Alistair Hinton: Sorabji’s Concertos (2/2)

By the same token, unfortunately, the larger the orchestra for which Sorabji wrote, the less consistently conscious he seemed to be of the particular forces, colours, timbres at his disposal. There are, nevertheless, some spectacular and ravishing moments in the Jami Symphony — (not least the dramatic placing of out-of-the-blue quotations from Szymanowski’s opera Król Roger and Chausson’s Symphony in B flat).

In general, however, one is left with the impression that one of the problems with Sorabji’s most ambitious orchestral writing stems from his lack of opportunities to work with intelligent and sensitive conductors who might have understood his vision and given him a few advantageous pointers — rather as some of Havergal Brian’s later work may be seen as having suffered to some extent from too much composition and not enough rehearsal and performance. (Brian, it must be said, displayed tremendous facility in his treatment of large orchestral forces in his early symphonies, but this may well have been helped, at least in part, by a closer practical orchestral experience than ever befell Sorabji.

Had Sorabji found the chance of working with conductors of the eminence of Scherchen, for example (of whose book on the conductor’s art Lehrbuch des Dirigierens he expressed warm admiration in print), his orchestral writing may have gained from the experience. As it is, Sorabji’s piano concertos progressed apace — although it seems that he may have become dissatisfied with numbers 2, 3 and 4 since the only one to reach publication — the fifth — was actually published as “Concerto II”, as though its composer chose to distance himself from its three immediate predecessors.

He did not actually give numbers to 2, 3 or 4; number 6 was described in the autograph manuscript as “Concerto iii”, the seventh, subtitled Simorg-Anka [Sīmurgh-‘Anqā], was also unnumbered in the composer’s ms. and the eighth and last piano concerto was described as “Concerto V”. If Coward had “a talent to amuse”, Sorabji could equally amuse and irritate with his “talent to confuse” — and just to add further to the confusion, his Symphony No. 1 of 1921–22 contains a part for piano more elaborate and texturally prominent than that in Messiaen’s Turangalîla-Symphonie and thus is really almost another “concerto for piano and orchestra” in all but name. Sorabji’s last three works for piano and orchestra date from long after he had abandoned the “Concerto”.

These are the Symphonic Variations (completed in 1954), which are a version for piano and orchestra of part of his solo piano work of the same title completed in 1938, with the addition of a long orchestral introduction; Opus Clavisymphonicum, completed in 1959 and dedicated to his old friend John Ireland (who was long before the dedicatee of Sorabji’s short orchestral Opusculum of 1923); and, finally Opusculum Clavisymphonicum, a massive two movement work for piano and small instrumental ensemble completed in 1975 whose latter movement is a set of variations on the Grechaninov Creed.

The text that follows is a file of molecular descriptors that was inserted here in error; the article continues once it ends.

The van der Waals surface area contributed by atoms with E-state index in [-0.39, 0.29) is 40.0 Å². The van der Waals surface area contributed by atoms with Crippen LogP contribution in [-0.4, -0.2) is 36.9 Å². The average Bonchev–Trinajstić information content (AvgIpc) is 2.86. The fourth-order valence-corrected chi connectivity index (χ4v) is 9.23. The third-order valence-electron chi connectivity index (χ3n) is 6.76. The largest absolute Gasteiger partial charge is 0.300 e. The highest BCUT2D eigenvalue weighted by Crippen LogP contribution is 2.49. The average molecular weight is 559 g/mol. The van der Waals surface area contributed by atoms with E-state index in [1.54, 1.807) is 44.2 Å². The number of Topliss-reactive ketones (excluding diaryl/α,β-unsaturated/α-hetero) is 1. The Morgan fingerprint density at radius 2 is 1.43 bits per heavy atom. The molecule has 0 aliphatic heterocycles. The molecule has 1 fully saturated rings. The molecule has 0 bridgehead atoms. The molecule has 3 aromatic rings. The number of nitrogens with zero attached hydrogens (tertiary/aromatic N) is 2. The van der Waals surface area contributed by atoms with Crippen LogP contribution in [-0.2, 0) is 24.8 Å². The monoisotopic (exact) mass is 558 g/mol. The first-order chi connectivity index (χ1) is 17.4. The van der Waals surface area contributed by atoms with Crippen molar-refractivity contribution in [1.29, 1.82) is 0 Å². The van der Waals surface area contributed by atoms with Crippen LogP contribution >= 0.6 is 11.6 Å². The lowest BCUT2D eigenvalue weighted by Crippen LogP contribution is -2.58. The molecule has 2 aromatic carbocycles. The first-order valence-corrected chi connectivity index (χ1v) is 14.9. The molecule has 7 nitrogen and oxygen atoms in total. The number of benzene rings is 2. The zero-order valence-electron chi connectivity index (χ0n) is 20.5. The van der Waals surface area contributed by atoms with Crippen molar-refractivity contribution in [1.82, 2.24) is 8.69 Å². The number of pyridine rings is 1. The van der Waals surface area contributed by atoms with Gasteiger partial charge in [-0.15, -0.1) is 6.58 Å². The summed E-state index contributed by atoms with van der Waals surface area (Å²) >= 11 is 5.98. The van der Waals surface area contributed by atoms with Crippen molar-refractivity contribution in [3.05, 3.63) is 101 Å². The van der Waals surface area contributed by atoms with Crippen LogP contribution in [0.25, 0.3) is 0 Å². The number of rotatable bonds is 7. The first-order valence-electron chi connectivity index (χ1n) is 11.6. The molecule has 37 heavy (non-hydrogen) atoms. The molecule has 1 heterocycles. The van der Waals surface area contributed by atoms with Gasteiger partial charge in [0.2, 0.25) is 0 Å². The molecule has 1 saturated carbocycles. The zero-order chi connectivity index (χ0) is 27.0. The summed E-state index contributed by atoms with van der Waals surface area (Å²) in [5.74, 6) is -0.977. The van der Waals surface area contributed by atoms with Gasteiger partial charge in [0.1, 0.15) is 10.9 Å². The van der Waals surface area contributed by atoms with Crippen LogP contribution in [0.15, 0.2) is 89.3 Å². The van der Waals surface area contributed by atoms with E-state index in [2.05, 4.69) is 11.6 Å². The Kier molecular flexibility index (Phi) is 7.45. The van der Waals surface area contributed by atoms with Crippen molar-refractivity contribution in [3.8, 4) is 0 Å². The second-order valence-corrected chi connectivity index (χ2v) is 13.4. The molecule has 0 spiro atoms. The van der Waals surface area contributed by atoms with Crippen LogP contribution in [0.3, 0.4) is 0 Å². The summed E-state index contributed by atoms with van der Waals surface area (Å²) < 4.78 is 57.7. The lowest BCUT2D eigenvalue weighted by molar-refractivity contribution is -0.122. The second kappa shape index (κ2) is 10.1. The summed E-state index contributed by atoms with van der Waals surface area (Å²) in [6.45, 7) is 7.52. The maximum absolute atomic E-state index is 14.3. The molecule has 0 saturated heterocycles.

Of all these works, the most outstanding — and in many ways the exception amongst those immediately around it — was the only one Sorabji chose to publish. Completed in 1920, dedicated to Alfred Cortot, his Piano Concerto No. 5 appeared in print in 1923 and waited a further 80 years for its world première which was given by Donna Amato with Netherlands Radio Orchestra conducted by Ed Spanjaard. Unlike its neighbours, it is cast in one single movement of almost 30 minutes’ duration and displays an orchestral fecundity well above the technical level of its predecessors. Although its full score exists in print, there are numerous errors in the publication, of which some are patently obvious and others rather less so. Sorabji’s long-time friend the cellist and composer Mervyn Vicars studied the published score in some depth and prepared a list of corrigenda which the composer approved (the copy supplied by The Sorabji Archive includes Vicars typed corrections and Sorabji’s endorsements of them).

Regrettably, however, the whereabouts of the full score autograph manuscript remains unknown although Cortot certainly possessed a copy — possibly in a copyist’s hand and annotated by Sorabji — of the solo piano part. What is more unfortunate, as far as immediate opportunities to get to grips with Sorabji’s piano and orchestra works are concerned, is the fact that there exist orchestral parts for only one of them to date. Although these concerted works are undoubtedly not the most arresting in Sorabji’s vast repertoire, it would undoubtedly put him in better perspective when we are able to hear well-crafted accounts of his Piano Concertos Nos. 7 and 8 and Opus Clavisymphonicum in particular; opportunities to absorb his Opusculum Clavisymphonicum would also give us an idea of how and why, in his eighties, he flexed his still energetic creative muscles in a work of at least two hours duration for piano and chamber ensemble.

[This is an updated version of an article which originally appeared at]